Caintigern (Kentigerna) (d. 734), anchoress of Loch Lomond and saint in the Irish tradition, was daughter of Cellach Cualann (qv), Uí Máil overking of Leinster, but it is not clear which of his successive wives was her mother. She had at least five brothers or half-brothers, none of whom are styled king in the record, but all of whom were clearly prominent dynasts of Uí Máil. She also had three sisters, two of whom were married into the dynasties of Uí Dúnlainge and Síl nÁedo Sláine.
According to the Breviary of Aberdeen, Caintigern married a certain Feriacus, regulus (subking) of Monchestree. It seems reasonable to identify Feriacus with a Dál Riata dynast, one Feradach grandson of Artúr, the earliest historically attested Artúr (slain in battle with the Miathi, c.595). A marriage between Caintigern and Feradach could well explain how the rare and peculiarly north-British name Artúr occurs several generations later in the genealogy of Uí Máil and subsequently in that of Uí Dúnlainge.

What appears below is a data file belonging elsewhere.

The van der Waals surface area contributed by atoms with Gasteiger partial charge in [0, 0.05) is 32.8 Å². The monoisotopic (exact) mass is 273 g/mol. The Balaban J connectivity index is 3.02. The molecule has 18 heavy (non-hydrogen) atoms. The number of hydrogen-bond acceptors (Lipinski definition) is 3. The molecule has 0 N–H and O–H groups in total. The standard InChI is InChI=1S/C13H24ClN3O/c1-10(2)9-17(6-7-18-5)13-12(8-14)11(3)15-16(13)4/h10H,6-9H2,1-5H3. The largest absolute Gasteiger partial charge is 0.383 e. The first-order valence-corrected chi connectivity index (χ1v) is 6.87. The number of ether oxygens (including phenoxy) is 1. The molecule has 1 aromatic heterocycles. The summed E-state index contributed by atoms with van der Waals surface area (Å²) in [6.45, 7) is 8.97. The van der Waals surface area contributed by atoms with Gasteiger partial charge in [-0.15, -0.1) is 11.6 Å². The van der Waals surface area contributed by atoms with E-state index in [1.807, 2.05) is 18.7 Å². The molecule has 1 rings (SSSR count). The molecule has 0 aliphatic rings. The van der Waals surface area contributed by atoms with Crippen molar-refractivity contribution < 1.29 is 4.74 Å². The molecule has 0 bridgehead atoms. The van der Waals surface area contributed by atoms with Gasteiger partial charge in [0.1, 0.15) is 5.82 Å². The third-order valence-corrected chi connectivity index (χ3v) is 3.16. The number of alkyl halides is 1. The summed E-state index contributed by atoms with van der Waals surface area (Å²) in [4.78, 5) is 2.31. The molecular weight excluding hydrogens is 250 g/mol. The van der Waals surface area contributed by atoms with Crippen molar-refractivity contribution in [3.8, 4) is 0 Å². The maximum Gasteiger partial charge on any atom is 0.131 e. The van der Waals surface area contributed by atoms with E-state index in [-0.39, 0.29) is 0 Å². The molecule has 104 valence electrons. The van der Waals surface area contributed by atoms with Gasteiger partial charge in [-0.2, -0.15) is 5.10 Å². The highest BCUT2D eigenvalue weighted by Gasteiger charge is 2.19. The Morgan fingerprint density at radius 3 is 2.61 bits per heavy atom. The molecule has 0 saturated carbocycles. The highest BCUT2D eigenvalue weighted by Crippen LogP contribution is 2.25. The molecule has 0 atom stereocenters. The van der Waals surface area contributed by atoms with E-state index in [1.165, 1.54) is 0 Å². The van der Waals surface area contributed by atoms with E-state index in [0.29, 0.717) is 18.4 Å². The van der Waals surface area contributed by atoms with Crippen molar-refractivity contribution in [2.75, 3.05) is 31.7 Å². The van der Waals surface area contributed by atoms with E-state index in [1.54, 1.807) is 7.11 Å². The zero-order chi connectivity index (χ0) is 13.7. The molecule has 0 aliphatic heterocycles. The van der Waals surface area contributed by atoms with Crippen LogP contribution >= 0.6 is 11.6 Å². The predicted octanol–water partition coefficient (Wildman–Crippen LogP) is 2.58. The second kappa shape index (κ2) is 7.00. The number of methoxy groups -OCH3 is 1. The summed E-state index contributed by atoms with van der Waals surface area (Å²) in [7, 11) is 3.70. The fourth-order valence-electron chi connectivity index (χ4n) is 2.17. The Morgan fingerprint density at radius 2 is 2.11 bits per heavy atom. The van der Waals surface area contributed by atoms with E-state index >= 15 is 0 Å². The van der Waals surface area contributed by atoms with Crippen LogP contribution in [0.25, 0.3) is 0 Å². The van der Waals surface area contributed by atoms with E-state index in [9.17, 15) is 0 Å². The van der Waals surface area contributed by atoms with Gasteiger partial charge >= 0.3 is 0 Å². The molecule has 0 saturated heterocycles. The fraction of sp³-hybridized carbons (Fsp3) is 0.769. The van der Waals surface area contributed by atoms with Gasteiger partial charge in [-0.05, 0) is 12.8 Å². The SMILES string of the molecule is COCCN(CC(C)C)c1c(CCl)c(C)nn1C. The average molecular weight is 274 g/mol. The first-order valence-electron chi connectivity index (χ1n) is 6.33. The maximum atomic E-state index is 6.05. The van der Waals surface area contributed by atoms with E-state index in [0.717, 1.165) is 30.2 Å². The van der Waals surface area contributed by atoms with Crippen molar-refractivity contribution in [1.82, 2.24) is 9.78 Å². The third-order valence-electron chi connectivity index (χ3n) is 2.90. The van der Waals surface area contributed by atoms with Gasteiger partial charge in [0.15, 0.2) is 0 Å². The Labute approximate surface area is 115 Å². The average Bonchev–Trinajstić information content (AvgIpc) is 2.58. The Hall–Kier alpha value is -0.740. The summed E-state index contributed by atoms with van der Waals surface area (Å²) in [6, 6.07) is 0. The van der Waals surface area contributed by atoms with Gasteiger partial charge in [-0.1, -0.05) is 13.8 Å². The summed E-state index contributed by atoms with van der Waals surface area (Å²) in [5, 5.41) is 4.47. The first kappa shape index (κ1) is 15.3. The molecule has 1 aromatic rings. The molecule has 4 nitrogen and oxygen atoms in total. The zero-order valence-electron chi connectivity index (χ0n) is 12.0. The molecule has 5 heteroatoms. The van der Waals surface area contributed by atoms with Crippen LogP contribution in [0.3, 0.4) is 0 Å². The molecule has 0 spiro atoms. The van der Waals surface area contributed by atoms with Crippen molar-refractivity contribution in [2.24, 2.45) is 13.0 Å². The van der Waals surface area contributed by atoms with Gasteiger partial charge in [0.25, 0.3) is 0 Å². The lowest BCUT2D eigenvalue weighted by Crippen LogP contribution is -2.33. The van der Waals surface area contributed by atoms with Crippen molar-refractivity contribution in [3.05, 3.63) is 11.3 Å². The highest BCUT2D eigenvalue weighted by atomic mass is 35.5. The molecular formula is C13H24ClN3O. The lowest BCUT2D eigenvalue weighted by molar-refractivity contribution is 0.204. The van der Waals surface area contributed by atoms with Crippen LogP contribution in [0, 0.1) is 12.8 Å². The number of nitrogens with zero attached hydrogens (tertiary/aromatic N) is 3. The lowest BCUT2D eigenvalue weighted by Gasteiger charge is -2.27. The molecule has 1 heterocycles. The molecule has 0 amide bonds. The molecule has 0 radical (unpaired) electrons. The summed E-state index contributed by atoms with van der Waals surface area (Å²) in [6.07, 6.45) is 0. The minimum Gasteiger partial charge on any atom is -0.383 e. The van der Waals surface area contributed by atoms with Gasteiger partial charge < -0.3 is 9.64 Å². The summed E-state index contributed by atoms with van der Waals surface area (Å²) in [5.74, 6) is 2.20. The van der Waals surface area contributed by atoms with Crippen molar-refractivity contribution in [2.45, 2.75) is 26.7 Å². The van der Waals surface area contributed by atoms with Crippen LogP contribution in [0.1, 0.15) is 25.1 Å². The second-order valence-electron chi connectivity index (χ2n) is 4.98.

Feradach was in religious orders; in 697 he signed the list of guarantors to the Law of Adomnán (qv) along with Cellach Cualann. Caintigern is said to have had several children, including a son, Fáelán (qv) (d. early 8th cent.); significantly, a church at Glendalough was dedicated to a saint of this name. It appears that, after her husband's death, Caintigern followed a religious vocation, ending her life as an anchoress. The Breviary of Aberdeen associates Caintigern, her alleged son Fáelán, and the priest Comgán (traditionally believed to have been her brother) with several sites in south-west Scotland. In particular, she is identified with Inchcailloch (Nun's Island) in Loch Lomond, which may represent her final place of retreat. Her cult is also associated with Turriff, Siracht, and Strathfillan, while Kilchintorn (south of Loch Duich) perhaps also preserves a dedication to her. Caintigern died in 734, probably on 7 January, under which date she is commemorated in the Scottish calendar.